My first job out of law school was as a state prosecutor in Broward County, Florida. I took my job very seriously. I routinely got up before 5 a.m. and got home at 8 p.m. I earned every cent of that starting salary of $25,000. It was 1997. It was the government.
After three years I started to think about applying to the FBI. I felt like I could do more than just trial work. I wanted to be an agent. An investigator. I wanted to have a bigger impact. 9–11 hadn’t happened yet.
So I started the process.
“I think the first duty of society is justice.”
— Alexander Hamilton
Applications. Letters of recommendation. I think. I can’t even remember how much information I had to give, but it felt like a lot. I was already working a government job where I had been fully vetted so this process was an easy one. It was basically a wait to see if I qualified to even start the testing process.
I made friends with someone who worked for The Bureau. He made it sound so cool. I think I was enamored with doing more and being more and not so much the actual job. I was kind of a wimp.
The first time I held a gun was in court. When I went to put it into evidence in a robbery case. The first time I saw cocaine was in court. When I went to put it into evidence.
Random fact: Back when I started as a prosecutor we sent drugs back into the jury room if they requested it. It was sealed and all, but if the jurors were feeling frisky (and interested in getting arrested) they could have taken a couple bumps while deciding my case.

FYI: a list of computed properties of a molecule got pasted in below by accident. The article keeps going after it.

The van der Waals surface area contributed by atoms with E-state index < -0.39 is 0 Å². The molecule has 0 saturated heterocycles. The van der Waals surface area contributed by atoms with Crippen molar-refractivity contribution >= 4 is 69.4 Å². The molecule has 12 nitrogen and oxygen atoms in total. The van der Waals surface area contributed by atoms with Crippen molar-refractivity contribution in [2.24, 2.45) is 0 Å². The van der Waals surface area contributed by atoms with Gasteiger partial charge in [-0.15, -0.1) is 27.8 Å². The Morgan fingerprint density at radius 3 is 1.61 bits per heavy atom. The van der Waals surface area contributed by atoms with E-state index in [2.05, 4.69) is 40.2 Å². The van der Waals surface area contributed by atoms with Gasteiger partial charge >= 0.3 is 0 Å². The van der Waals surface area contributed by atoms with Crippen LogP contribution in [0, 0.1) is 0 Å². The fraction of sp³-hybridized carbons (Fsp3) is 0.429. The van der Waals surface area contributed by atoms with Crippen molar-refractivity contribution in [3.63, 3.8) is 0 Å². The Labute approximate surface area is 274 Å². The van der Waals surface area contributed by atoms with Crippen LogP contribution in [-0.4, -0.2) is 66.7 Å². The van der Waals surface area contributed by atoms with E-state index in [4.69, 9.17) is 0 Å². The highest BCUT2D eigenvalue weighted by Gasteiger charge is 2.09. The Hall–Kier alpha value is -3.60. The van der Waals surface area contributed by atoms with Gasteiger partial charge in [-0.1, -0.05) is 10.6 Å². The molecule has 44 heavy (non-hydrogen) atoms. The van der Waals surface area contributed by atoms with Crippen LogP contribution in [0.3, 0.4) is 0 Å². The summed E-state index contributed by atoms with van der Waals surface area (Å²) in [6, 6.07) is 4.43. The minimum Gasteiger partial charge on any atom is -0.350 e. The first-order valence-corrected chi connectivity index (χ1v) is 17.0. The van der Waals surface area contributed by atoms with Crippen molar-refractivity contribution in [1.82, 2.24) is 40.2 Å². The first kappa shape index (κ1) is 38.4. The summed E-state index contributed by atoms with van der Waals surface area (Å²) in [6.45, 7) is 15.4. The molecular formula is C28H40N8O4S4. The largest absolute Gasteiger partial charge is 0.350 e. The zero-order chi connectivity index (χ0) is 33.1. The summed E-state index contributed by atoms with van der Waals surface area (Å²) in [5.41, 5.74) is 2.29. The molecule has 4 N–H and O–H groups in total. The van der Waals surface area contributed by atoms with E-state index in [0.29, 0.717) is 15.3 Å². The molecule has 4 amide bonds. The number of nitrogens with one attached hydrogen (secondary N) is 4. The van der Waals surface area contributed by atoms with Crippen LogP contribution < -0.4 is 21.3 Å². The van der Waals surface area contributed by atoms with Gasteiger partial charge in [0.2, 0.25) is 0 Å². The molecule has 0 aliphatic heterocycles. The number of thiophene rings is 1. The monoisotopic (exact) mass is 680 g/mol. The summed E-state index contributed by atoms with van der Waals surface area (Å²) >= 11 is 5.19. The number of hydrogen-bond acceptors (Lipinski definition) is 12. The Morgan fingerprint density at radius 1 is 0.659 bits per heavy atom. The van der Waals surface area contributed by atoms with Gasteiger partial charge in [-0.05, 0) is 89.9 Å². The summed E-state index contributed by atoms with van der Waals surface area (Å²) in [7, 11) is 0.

Random fact #2: Back when I started as a prosecutor we sent both the gun and the ammunition back into the jury room if they requested it. Until a bailiff told the Judge that they could load the gun that way.
Although I talked a big game in court, I wasn’t amped at the thought of facing down a cartel member or terrorist. I didn’t want to shoot a gun. I didn’t want to get shot. I didn’t want to get stationed in Alaska.
This wasn’t well thought out.
I passed the background testing. Next up was the first round of actual testing. The exam kind. No physical activity required.
They sent me something to prepare, but I was cocky. I didn’t look at it. I’m sure that’s what the FBI is looking for in an agent.
I arrived for the written exam, nervous. Looking back, I think I was scared to do well. Because I was scared to do the job. But at the time I just chalked it up to test jitters.
I got sidetracked right away when I saw someone from law school. She was arguably the prettiest girl in our class. We were pretty good friends. But I couldn’t tell if it was her. I hadn’t seen her in three years.
And then I was like, she wants to be an FBI agent? I wasn’t being sexist. I was being an asshole. Her grades were way better than mine. She took law school more seriously than I had. I had no idea if she had ever held a gun. I was just being competitive.
I never found out if it was actually her. She’s probably doing some bad-ass Jason Bourne sh*t right now, while I am typing this. I am ok with that. But I am also impressed.